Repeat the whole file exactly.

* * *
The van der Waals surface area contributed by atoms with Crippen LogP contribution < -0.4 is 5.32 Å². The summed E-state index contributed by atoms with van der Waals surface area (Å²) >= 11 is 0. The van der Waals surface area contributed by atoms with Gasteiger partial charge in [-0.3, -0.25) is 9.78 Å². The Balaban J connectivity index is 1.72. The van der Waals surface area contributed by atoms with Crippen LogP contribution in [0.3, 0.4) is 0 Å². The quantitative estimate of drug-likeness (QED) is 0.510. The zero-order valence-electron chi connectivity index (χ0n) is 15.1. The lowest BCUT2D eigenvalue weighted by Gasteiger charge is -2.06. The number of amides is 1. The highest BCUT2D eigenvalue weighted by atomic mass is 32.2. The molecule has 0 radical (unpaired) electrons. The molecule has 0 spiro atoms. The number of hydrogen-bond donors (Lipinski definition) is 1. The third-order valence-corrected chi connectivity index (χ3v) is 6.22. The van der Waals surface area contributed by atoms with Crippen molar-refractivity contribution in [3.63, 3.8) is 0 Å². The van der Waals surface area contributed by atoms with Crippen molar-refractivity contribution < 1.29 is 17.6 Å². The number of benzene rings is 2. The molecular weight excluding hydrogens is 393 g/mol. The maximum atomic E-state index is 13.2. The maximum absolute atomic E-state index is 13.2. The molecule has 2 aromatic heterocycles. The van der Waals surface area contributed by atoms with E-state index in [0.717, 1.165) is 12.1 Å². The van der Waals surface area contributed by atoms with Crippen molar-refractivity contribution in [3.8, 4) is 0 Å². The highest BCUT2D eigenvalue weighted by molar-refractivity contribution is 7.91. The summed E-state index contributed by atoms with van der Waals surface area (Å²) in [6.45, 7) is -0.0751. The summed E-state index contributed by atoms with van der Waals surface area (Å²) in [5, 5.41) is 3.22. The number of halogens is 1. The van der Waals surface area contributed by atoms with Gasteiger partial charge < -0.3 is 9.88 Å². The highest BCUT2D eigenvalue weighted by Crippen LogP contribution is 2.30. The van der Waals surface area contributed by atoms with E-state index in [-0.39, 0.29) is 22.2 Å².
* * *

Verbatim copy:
The van der Waals surface area contributed by atoms with Crippen LogP contribution < -0.4 is 5.32 Å². The summed E-state index contributed by atoms with van der Waals surface area (Å²) >= 11 is 0. The van der Waals surface area contributed by atoms with Gasteiger partial charge in [-0.3, -0.25) is 9.78 Å². The Balaban J connectivity index is 1.72. The van der Waals surface area contributed by atoms with Crippen LogP contribution in [0.3, 0.4) is 0 Å². The quantitative estimate of drug-likeness (QED) is 0.510. The zero-order valence-electron chi connectivity index (χ0n) is 15.1. The lowest BCUT2D eigenvalue weighted by Gasteiger charge is -2.06. The number of amides is 1. The highest BCUT2D eigenvalue weighted by atomic mass is 32.2. The molecule has 0 radical (unpaired) electrons. The molecule has 0 spiro atoms. The number of hydrogen-bond donors (Lipinski definition) is 1. The third-order valence-corrected chi connectivity index (χ3v) is 6.22. The van der Waals surface area contributed by atoms with Crippen molar-refractivity contribution in [3.63, 3.8) is 0 Å². The van der Waals surface area contributed by atoms with Crippen molar-refractivity contribution < 1.29 is 17.6 Å². The number of benzene rings is 2. The molecular weight excluding hydrogens is 393 g/mol. The maximum atomic E-state index is 13.2. The maximum absolute atomic E-state index is 13.2. The molecule has 2 aromatic heterocycles. The van der Waals surface area contributed by atoms with E-state index in [0.717, 1.165) is 12.1 Å². The van der Waals surface area contributed by atoms with Crippen molar-refractivity contribution in [3.8, 4) is 0 Å². The highest BCUT2D eigenvalue weighted by molar-refractivity contribution is 7.91. The summed E-state index contributed by atoms with van der Waals surface area (Å²) in [6.45, 7) is -0.0751. The summed E-state index contributed by atoms with van der Waals surface area (Å²) in [5, 5.41) is 3.22. The number of halogens is 1. The van der Waals surface area contributed by atoms with Gasteiger partial charge < -0.3 is 9.88 Å². The highest BCUT2D eigenvalue weighted by Crippen LogP contribution is 2.30. The van der Waals surface area contributed by atoms with E-state index in [-0.39, 0.29) is 22.2 Å².